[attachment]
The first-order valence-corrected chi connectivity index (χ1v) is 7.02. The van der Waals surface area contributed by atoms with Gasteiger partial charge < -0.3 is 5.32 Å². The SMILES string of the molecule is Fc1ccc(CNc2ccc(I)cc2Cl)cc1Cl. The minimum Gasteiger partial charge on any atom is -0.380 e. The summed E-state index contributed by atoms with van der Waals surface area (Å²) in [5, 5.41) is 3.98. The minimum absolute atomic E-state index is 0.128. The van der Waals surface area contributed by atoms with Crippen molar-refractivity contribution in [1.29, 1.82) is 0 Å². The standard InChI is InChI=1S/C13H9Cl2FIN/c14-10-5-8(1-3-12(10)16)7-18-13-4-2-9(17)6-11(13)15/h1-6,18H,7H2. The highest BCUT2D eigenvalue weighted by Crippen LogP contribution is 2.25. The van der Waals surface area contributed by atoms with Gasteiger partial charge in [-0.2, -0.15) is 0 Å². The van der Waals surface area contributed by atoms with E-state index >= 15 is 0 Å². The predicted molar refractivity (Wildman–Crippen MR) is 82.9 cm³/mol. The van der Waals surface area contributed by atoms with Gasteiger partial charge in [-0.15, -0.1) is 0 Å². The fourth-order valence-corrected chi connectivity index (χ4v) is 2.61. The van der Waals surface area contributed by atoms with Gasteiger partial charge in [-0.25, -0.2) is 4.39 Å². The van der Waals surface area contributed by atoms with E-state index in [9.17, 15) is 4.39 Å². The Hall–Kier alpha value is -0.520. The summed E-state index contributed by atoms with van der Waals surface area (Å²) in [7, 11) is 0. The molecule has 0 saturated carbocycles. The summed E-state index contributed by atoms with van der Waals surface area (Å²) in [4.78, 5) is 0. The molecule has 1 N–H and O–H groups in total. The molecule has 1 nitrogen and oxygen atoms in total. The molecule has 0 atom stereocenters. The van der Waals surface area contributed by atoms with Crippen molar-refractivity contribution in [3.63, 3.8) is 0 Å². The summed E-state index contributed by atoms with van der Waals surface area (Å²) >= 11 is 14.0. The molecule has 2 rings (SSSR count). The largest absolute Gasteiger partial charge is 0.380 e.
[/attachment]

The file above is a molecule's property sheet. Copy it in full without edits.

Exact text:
The first-order valence-corrected chi connectivity index (χ1v) is 7.02. The van der Waals surface area contributed by atoms with Gasteiger partial charge < -0.3 is 5.32 Å². The SMILES string of the molecule is Fc1ccc(CNc2ccc(I)cc2Cl)cc1Cl. The minimum Gasteiger partial charge on any atom is -0.380 e. The summed E-state index contributed by atoms with van der Waals surface area (Å²) in [5, 5.41) is 3.98. The minimum absolute atomic E-state index is 0.128. The van der Waals surface area contributed by atoms with Crippen molar-refractivity contribution in [1.29, 1.82) is 0 Å². The standard InChI is InChI=1S/C13H9Cl2FIN/c14-10-5-8(1-3-12(10)16)7-18-13-4-2-9(17)6-11(13)15/h1-6,18H,7H2. The highest BCUT2D eigenvalue weighted by Crippen LogP contribution is 2.25. The van der Waals surface area contributed by atoms with Gasteiger partial charge in [-0.2, -0.15) is 0 Å². The van der Waals surface area contributed by atoms with E-state index >= 15 is 0 Å². The predicted molar refractivity (Wildman–Crippen MR) is 82.9 cm³/mol. The van der Waals surface area contributed by atoms with Gasteiger partial charge in [-0.15, -0.1) is 0 Å². The fourth-order valence-corrected chi connectivity index (χ4v) is 2.61. The van der Waals surface area contributed by atoms with Gasteiger partial charge in [-0.25, -0.2) is 4.39 Å². The van der Waals surface area contributed by atoms with E-state index in [9.17, 15) is 4.39 Å². The Hall–Kier alpha value is -0.520. The summed E-state index contributed by atoms with van der Waals surface area (Å²) in [7, 11) is 0. The molecule has 0 saturated carbocycles. The summed E-state index contributed by atoms with van der Waals surface area (Å²) in [4.78, 5) is 0. The molecule has 1 N–H and O–H groups in total. The molecule has 1 nitrogen and oxygen atoms in total. The molecule has 0 atom stereocenters. The van der Waals surface area contributed by atoms with Crippen molar-refractivity contribution in [3.63, 3.8) is 0 Å². The summed E-state index contributed by atoms with van der Waals surface area (Å²) >= 11 is 14.0. The molecule has 2 rings (SSSR count). The largest absolute Gasteiger partial charge is 0.380 e.